The 19th World Conference on Lung Cancer took place in Toronto, Canada from September 23–26, 2018. It was a gathering of world-leading scientists and clinicians dedicated to advancing the treatments of lung cancer, and other thoracic malignancies such as mesothelioma, thymoma and thymic carcinoma. As expected, immunotherapy played the major role in presentations of all thoracic diseases. So what were the major and most interesting potentially practice-changing presentations?
The top 5 studies were presented at the presidential symposium. Three of these 5 trials were simultaneously published in the New England Journal of Medicine. The most anticipated, and first presentation was the update on overall survival of the PACIFIC phase III trial, which randomized patients with NSCLC stage IIIA/B to chemoradiation followed by durvalumab or placebo for one year. Impressively, OS at 1 year was 83% vs 75% and 2-year 66% vs 55% in durvalumab compared to placebo. Importantly, the benefit of durvalumab was in all patient subgroups. Similar results were observed with pembrolizumab in a phase II trial with the same concept. These results firmly establish this treatment paradigm in advanced loco-regional NSCLC. Future will look into concomitant combination of immunotherapy and chemoradiation followed by additional adjuvant immunotherapy. It will be important to learn about the loco-regional disease control with this treatment paradigm and whether addition of surgical resection in selected patients would provide additional survival benefit in advanced IIIA/B NSCLC.
The second practice-changing abstract compared the effectiveness of brigatinib versus crizotinib in patients with ALK inhibitor-naïve advanced ALK+ NSCLC; this was the first report of phase III ALTA-1L trial. This trial of 275 randomized patients demonstrated both statistically and clinically significant improvement in progression-free survival with brigatinib compared to crizotinib in this patient population.
Two additional high-value studies presented at the presidential symposium included NELSON randomized-controlled population-based trial of lung cancer CT screening, and IMpower 133, the study of atezolizumab combined with carboplatin and etoposide in extensive-stage small cell lung cancer. NELSON lung cancer screening trial was conducted in the Netherlands and demonstrated an impressive 94% compliance rate. Importantly, CT screening decreased lung cancer mortality in men with HR 0.75 (CI 0.59–0.95) and women with HR 0.39 (0.18–0.78) at 8 years; results being more robust than the U.S. National Lung Screening Trial in terms of the overall survival benefit of CT lung cancer screening.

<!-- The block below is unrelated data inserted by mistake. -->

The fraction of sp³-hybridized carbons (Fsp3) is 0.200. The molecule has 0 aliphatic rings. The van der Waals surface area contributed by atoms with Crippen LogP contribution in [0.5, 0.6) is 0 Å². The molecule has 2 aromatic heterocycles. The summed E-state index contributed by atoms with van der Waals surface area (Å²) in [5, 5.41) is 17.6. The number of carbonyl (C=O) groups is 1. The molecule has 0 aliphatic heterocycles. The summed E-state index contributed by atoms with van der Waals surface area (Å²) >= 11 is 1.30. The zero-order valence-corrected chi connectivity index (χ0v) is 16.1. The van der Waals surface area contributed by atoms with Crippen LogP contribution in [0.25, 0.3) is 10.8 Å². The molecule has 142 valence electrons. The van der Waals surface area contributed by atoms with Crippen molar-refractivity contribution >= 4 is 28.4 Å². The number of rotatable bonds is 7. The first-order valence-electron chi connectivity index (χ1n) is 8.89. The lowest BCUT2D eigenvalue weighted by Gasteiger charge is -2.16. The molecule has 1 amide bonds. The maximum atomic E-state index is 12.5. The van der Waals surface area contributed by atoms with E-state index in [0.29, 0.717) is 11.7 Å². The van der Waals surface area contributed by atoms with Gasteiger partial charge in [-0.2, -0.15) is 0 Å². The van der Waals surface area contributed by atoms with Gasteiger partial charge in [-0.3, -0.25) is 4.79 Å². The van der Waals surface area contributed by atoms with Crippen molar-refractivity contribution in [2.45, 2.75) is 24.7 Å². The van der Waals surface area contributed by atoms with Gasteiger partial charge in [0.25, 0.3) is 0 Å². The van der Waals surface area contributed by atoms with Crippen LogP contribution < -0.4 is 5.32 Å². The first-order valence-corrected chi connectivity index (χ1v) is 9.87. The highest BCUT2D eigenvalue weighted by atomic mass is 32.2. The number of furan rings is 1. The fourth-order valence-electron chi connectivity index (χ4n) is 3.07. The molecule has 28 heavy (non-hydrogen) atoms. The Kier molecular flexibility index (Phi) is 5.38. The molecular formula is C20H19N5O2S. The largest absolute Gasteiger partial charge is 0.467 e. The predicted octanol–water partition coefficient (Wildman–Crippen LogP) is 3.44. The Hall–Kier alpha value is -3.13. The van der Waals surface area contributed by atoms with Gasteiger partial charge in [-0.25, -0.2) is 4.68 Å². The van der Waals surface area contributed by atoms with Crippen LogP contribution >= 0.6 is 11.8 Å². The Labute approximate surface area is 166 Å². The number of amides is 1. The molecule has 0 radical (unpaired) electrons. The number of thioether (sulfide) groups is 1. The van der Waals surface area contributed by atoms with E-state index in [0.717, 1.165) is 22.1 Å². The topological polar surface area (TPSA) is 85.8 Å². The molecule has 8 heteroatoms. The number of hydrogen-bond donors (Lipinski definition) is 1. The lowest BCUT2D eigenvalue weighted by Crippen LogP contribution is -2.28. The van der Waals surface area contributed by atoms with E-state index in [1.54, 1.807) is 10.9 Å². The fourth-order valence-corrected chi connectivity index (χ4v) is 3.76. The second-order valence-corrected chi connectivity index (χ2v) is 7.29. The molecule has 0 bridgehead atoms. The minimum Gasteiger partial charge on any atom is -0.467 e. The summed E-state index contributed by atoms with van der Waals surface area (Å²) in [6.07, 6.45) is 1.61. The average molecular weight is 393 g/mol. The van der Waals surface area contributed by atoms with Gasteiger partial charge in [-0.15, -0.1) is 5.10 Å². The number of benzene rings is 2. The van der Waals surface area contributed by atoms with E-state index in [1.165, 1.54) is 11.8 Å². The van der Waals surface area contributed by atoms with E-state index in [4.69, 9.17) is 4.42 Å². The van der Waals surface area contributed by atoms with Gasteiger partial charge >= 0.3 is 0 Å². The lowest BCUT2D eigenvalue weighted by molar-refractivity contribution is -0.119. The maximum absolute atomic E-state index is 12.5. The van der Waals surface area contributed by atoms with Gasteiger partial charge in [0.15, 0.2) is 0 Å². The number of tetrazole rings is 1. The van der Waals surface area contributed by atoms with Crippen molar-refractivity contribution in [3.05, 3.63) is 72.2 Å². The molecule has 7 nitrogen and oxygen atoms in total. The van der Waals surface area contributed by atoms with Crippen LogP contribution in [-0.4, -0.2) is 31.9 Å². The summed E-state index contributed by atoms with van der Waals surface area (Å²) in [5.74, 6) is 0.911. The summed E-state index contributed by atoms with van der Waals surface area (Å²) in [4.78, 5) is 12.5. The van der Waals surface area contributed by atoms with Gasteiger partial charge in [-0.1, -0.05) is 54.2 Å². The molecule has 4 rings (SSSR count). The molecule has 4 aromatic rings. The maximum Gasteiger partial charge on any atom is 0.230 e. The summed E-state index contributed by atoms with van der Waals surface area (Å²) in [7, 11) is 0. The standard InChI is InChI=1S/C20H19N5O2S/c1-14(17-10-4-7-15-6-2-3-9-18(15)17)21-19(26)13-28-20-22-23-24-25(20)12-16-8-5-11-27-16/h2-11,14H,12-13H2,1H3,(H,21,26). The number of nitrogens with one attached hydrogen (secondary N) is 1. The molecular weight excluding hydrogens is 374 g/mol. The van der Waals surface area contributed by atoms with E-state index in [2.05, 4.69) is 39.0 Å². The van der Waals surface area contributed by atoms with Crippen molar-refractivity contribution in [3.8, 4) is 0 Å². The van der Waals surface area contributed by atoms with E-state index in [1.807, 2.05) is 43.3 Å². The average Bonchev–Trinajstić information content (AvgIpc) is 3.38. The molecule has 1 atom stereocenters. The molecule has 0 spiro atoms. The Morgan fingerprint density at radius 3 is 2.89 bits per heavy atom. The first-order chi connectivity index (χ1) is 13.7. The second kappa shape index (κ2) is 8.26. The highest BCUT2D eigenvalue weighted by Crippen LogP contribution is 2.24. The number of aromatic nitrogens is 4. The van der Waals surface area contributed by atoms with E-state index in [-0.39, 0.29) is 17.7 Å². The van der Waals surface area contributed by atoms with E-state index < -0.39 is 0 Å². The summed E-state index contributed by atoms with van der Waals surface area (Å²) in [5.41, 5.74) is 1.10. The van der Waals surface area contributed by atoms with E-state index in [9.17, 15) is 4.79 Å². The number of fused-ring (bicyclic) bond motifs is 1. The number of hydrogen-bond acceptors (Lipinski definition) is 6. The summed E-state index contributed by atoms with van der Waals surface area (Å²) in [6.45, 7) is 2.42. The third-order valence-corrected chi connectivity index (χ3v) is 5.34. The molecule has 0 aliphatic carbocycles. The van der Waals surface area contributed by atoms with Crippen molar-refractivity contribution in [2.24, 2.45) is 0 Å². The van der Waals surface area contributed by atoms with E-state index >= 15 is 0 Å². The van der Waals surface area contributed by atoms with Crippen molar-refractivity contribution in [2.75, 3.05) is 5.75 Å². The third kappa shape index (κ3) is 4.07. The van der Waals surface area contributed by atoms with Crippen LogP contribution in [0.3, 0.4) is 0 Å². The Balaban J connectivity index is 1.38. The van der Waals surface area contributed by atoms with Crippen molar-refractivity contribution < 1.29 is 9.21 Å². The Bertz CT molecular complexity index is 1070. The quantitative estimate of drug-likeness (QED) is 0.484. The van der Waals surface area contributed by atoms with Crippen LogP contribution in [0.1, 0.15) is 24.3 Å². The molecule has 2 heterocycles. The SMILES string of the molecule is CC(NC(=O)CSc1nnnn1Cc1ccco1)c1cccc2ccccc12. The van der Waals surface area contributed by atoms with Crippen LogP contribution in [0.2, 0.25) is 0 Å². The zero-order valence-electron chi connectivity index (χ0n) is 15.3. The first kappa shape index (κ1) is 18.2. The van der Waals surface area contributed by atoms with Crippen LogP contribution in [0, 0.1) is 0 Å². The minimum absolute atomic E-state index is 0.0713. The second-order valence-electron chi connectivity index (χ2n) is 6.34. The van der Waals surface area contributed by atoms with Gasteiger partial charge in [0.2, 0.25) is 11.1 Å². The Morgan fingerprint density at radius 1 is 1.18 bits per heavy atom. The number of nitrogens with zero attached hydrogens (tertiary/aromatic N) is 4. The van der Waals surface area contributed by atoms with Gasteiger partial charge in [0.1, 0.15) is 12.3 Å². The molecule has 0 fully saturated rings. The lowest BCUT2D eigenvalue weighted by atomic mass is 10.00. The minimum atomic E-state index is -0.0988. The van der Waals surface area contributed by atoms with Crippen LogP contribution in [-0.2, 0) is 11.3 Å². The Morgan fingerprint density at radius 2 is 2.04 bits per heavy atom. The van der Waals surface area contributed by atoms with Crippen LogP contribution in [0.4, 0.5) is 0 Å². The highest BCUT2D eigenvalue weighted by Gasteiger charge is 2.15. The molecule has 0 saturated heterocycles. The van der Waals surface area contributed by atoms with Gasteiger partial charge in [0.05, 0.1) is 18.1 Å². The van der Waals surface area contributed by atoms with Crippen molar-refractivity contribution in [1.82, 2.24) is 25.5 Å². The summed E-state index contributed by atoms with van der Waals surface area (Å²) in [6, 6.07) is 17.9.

IMpower 133 regimen of atezolizumab combined with carboplatin and etoposide will likely become the new first line standard treatment for extensive stage small cell lung cancer. The addition of atezolizumab to the standard chemotherapy regimen demonstrated significantly better overall survival in the treatment vs placebo arm, albeit by only 2 months (12.3 vs 10.3 months, atezolizumab vs placebo respectively).
Last study presented at the presidential symposium was a phase III LUME-Meso trial, which compared nintedanib plus pemetrexed and cisplatin with standard pem-cis regimen. Randomized phase II portion of this trial previously demonstrated encouraging improvement in PFS with nintedanib, which is a tyrosine kinase triple angiogenic inhibitor. Unfortunately, the primary endpoint (PFS) of the phase III portion was not met and results from the phase II portion of the trial were not confirmed, leaving mesothelioma patients with currently established first line regimen of cisplatin and pemetrexed in unresectable or metastatic setting.
Advancements in lung cancer therapy and other thoracic malignancies are evolving more rapidly than ever before, thanks to immunotherapy and improved understanding of cancer biology on immunologic and genomic and all “other-omic” level. There are presently hundreds of additional new studies, which will further define the future treatments of these deadly diseases. The 20th World Lung Cancer Conference in Barcelona, Spain, is now less than a year away, and updates on many important trials are eagerly anticipated.
By Boris Sepesi, MD, FACS is an assistant professor and thoracic surgeon at the University of Texas MD Anderson Cancer Center specializing in the treatment thoracic malignancies, specifically lung cancer, esophageal cancer and mesothelioma. He also serves as a co-PI on clinical trials utilizing neoadjuvant immunotherapy in surgically resectable lung cancer and mesothelioma. He reports no conflicts of interest.